DRY LIPS 0UGHTA MOVE TO KAPUSKASING By Tomson Highway Directed by Larry Lewis
Last summer, as armed Mohawks stood guard at their barricades in Oka, Que., a new image of Canada’s native people forced itself on the national consciousness. But such defiance is only one aspect of the current Indian struggle for greater self-determination. Early this month at
Toronto’s Royal Alexandra Theatre, native people staged a different kind of event—the production of Tomson Highway’s award-winning play, Dry Lips Oughta Move to Kapuskasing. The bitter tragicomedy first appeared at the city’s Theatre Passe Muraille two years ago. But its remounting at the plush Royal Alex—where it is the first Canadian play in eight years—marks a special triumph for an Indian cultural community determined to raise the profile of its concerns and its achievements.
Pride in those achievements was in evidence at the theatre earlier this month as native people in formal evening attire mingled under the television lights with the well-to-do opening-night crowd. In part, the celebrity atmosphere was a carryover from last month’s Academy Awards show when one of the stars of Dry Lips, Toronto actor Graham Greene,
was an Oscar nominee for his role in Kevin Costner’s Dances With Wolves. The glitter contrasted starkly with the events portrayed onstage. For all its broad humor, Highway’s vision of life on Wasaychigan Hill, a fictional Manitoulin Island reserve, is as bleak as the morning after a week-long binge. Like so many native communities, Wasaychigan Hill is destroying itself in a black orgy of substance abuse and violence. Only its frayed links to traditional values and a kind of gamy courage hold it back from complete disintegration.
Highway’s earlier hit play, The Rez Sisters, focused on Wasaychigan Hill’s women, who made an epic comedy of their journey to a bigcity bingo game. In Dry Lips, Highway turns his attention to the men. They are a pathetic if oddly endearing lot. Of the seven native males in the play, five are drunks, fools or both. The remaining two, Dickie Bird Halked (Kennetch Charlette) and Simon Starblanket (Dwayne Manitowabi), are youths struggling to escape the community’s collective nightmare. But Simon is killed in a pointless accident, while Dickie Bird’s inner demons—he has been left speechless by a mysterious childhood trauma—drive him to commit a brutal rape.
All the men of Wasaychigan Hill are caught in a vortex of angry passivity. Even the authority figure, Big Joey (Ben Cardinal), is a bully obsessed with past memories. By contrast, the
women of the reserve—who appear mostly through the eyes of the men—positively brim with creativity and initiative. That has helped inspire a deep strain of misogyny. When Big Joey is pressed to explain why he stands by passively during Dickie Bird’s attack on Simon Starblanket’s fiancée, Patsy Pegahmagahbow (Doris Linklater), he blurts out that he hates all women for taking power away from the men.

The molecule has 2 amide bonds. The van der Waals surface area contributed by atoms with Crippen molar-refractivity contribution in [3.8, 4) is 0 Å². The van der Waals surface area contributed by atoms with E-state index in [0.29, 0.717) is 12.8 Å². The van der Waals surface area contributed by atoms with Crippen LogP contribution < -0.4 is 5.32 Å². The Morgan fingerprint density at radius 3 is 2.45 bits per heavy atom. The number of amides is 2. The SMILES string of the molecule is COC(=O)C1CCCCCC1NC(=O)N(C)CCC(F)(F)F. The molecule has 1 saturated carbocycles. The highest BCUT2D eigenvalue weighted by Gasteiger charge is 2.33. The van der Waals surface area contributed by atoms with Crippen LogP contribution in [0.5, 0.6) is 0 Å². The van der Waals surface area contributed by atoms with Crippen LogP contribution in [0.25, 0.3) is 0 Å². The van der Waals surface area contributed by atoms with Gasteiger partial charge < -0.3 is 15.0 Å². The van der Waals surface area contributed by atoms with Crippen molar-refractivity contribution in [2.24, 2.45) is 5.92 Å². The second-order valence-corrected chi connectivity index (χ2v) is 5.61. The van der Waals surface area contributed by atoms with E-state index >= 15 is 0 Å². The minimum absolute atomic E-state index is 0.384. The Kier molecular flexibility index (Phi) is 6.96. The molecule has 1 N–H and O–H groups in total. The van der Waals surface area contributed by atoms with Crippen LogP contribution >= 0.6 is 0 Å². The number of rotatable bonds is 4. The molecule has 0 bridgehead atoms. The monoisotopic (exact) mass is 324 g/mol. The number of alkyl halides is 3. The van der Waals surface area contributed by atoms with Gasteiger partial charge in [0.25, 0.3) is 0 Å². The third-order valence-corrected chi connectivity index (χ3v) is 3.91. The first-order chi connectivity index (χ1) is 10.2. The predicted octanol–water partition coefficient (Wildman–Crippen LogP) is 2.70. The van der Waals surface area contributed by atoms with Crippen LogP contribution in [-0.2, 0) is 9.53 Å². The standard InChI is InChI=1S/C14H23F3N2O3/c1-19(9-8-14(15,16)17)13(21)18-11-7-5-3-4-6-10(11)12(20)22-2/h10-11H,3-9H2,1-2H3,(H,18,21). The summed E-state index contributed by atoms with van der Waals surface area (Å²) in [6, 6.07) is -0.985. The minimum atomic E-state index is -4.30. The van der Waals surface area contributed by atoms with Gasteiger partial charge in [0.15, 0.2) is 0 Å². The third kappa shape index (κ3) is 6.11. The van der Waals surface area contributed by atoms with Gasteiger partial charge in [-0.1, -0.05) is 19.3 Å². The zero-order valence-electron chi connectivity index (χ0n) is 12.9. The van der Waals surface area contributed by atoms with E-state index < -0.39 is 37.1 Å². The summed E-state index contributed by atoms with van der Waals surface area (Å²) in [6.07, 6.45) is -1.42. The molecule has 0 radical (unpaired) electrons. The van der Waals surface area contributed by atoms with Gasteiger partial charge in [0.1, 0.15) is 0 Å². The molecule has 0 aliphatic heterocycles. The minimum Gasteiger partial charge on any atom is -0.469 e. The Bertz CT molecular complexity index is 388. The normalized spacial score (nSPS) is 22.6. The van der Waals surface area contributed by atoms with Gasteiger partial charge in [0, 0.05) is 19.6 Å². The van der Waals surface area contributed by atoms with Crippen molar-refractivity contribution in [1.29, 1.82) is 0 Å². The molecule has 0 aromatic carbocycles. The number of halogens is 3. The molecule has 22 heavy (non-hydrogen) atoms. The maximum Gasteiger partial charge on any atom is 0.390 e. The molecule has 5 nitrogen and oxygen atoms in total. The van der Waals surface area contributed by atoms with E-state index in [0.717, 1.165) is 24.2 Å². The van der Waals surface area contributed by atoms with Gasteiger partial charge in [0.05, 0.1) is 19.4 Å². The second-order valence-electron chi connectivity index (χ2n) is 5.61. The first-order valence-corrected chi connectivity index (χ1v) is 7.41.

Fortunately, Highway, a Cree bom 39 years ago in Brochet, Man., leavens Wasaychigan’s anguish with humor of a very high order. The chief vehicle of the play’s comedy is a loquacious bootlegger named Pierre St. Pierre, played by Greene. The gap-toothed, jut-jawed drunk is the utter antithesis of dignity: he shamelessly cadges beer and chugalugs it a bottle at a time. Greene is simply brilliant in the role. When he appears as the referee for an allwomen’s hockey game, his physical comedy has the stumbling insouciance of Buster Keaton. St. Pierre is also, in his way, the poet of the reserve, as he sums up with wonderful exaggeration and malapropisms the exploits of the women hockey players. His repeated recitation of their outlandish names, including Big Bummed Pegahmagahbow and Dry Lips Manatawagan, grows more deliciously funny every time.
While all the comic sections of the production have an engaging buoyancy, a certain heaviness creeps in elsewhere. Much of the play concerns Dickie Bird’s search to discover his true father and understand the causes of his dumbness. It is a tedious quest, unable to bear the dramatic importance that Highway places on it. Part of the problem is Charlette’s toofrenetic performance. Even more critically, Highway has not found a language adequate to his characters’ rage and pain. That makes the climactic rape scene—which involves the brutal use of a crucifix—a bloody but emotionally unaffecting affair.
The result of those failures is that Dry Lips breaks in half between beguiling comedy and less effective tragedy. Still, much of the production soars above that split, including Carlos del Junco’s haunting accompaniment on the blues harp. Also successful is the use of the Ojibwa trickster figure, Nanabush (Linklater), who hovers like Puck in the background, an invisible influence on the characters. In one scene, she waggles an enormous pair of false buttocks and causes the reserve’s baker, Zachary (Gary Farmer), to break into a chorus— he has no idea why—of Hot Cross Buns.
The drama’s earthiness and gallows humor are important gifts from native people to a society that has all too often lost sight of such qualities. Dry Lips is also a warning. Wasaychigan Hill’s predicament can be seen as being symbolic of the larger society that surrounds it—a society that may itself be bent on selfdestruction in more subtle or socially acceptable ways. In that sense, Dry Lips Oughta Move to Kapuskasing is more than just a play about conditions on Canada’s Indian reserves. It is a reminder that when the cultural underpinnings of a society crumble, chaos is not far behind.
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